This week I was going to talk about anti-competitive shenanigans on the part of Apple and Comcast, but this news is more current, more important, and more just-plain-awesome. The reason is that there now exists an excellent smart phone that does not require a contract and allows unlimited data and messaging, plus some voice minutes for less than the price of the average cell carrier’s unlimited data plan alone. This phone’s name is Optimus V, and it is available on Virgin Mobile.
Welcome to the new year! Apologies for the lack of Tech Breaks in past Oredigger issues. Hopefully my schedule will allow for a weekly article again. For this week, let’s look at what’s hot in the wireless market, based on data that I collected late last semester and bolstered over the break.
Concealed carry for firearms was the primary topic of 2011’s inaugural ASCSM meeting, held on January 13. The issue was brought to light due to a court case between pro-concealed carry CU students and the University of Colorado, which has progressed over the last few months and may draw to a close by year-end 2011. Students for Concealed Carry on Campus, the group representing the pro-concealed carry students, argues that students with state-issued concealed carry certificates should be allowed to bring their firearms onto campus, while CU’s policies stand contrary to this ability.
“Global yields are the lowest they’ve been in over a century. Arable land, water, everything is shrinking. Everything is in demand. Everything is expensive,” Bob Katsiouleris of Rio Tinto Minerals stated as an introduction to Tuesday’s Economics & Business graduate student lecture. “Rice yields in India today are the lowest they’ve been since 1950, “ he continued. “We’ll talk about why, what’s happening and how both from a socioeconomic, economic and marketing standpoint it’s critical to understand what’s happening and how we can step in and get the situation back under control.”
Put into Computer Science terms, each week the Oredigger selects from Mines a ‘pseudorandom’ geek and finds out more about them. So, without further ado, this week’s iteration of that foreach loop is, to our knowledge, the first person on-campus with a Windows Phone 7…erm…phone.
A word of warning. If you are into heavy racing simulations, the arcade-style mechanics and heavy traffic of Need for Speed: Hot Pursuit may not be for you. Otherwise, another warning is in order: do not buy this game until after your last final; it is enough of a blast that unless you have a resolve of steel, you will spend an excessive amount of time playing this game. It is just that good.
“These are games where the idea is to learn ideas,” Dr. Clayton Lewis of the University of Colorado at Boulder stated to clarify the topic of Friday’s MCS Colloquium. “Not to learn a skill, but to learn some important concepts, concepts in math or science or something like that.” The presenter has for several years administered a Computer Science course on educational game design at CU, with an end goal of getting students to develop games that both engage the player and strengthen their understanding on hard-to-grasp concepts in evolutionary biology, parallel computing and other abstract areas.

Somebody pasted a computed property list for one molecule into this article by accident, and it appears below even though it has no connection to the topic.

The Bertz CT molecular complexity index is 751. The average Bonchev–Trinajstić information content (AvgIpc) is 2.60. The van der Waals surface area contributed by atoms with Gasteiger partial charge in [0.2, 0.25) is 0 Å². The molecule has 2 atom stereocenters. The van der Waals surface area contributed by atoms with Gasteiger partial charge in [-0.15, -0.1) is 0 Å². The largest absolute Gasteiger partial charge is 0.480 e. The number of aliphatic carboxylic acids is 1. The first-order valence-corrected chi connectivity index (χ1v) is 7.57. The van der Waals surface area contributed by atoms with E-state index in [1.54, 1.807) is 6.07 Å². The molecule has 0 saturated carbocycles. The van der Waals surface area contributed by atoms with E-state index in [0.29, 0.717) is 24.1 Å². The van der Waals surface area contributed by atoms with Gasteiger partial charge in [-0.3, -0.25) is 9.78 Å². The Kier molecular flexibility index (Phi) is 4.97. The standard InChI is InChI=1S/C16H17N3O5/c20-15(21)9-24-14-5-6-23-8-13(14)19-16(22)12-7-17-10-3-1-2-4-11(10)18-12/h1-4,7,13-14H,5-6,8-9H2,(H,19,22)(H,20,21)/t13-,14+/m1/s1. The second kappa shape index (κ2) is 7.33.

At this fall’s “International Day” a state from the USA showed up, wielding a flag that at first glance might remind the hurried food-seeker of Chile. At second glance, however, the barbecue and Tex-Mex served at the table gave the identity of the attendees away: folks hailing from the Lone Star State.
“We have fallen behind,” President Barack Obama opined during a college-focused teleconference held Monday. “In a single generation we’ve fallen from first to twelfth in college graduation rates for young adults.” Still, the president proclaimed that, with better incentives on the part of the government and a more refined focus on the nation’s future, “by 2020, we once again [can be] number one and have the highest proportion of college graduates in the world.”
“First of all, we’re making college more affordable,” Obama explained. “For example, we’ve changed the way federal student loans are administered. Instead of handing over $60 billion in unwarranted subsidies to big banks that were essentially getting this money even though the loans were guaranteed by the federal government, we’re redirecting that money so that it goes directly to students.”
A few weeks ago, Apple released the update to their smallest digital media player ever to have a screen, the iPod nano. The device stands as a radical departure from the previous members of the iPod nano family (and the iPod mini before it), substituting a tiny touch screen for Apple’s hallmark “click wheel” as a navigation method. The Mines Bookstore was gracious enough to loan me one last week, so I could find out for myself whether Apple’s newest form factor is a workable one.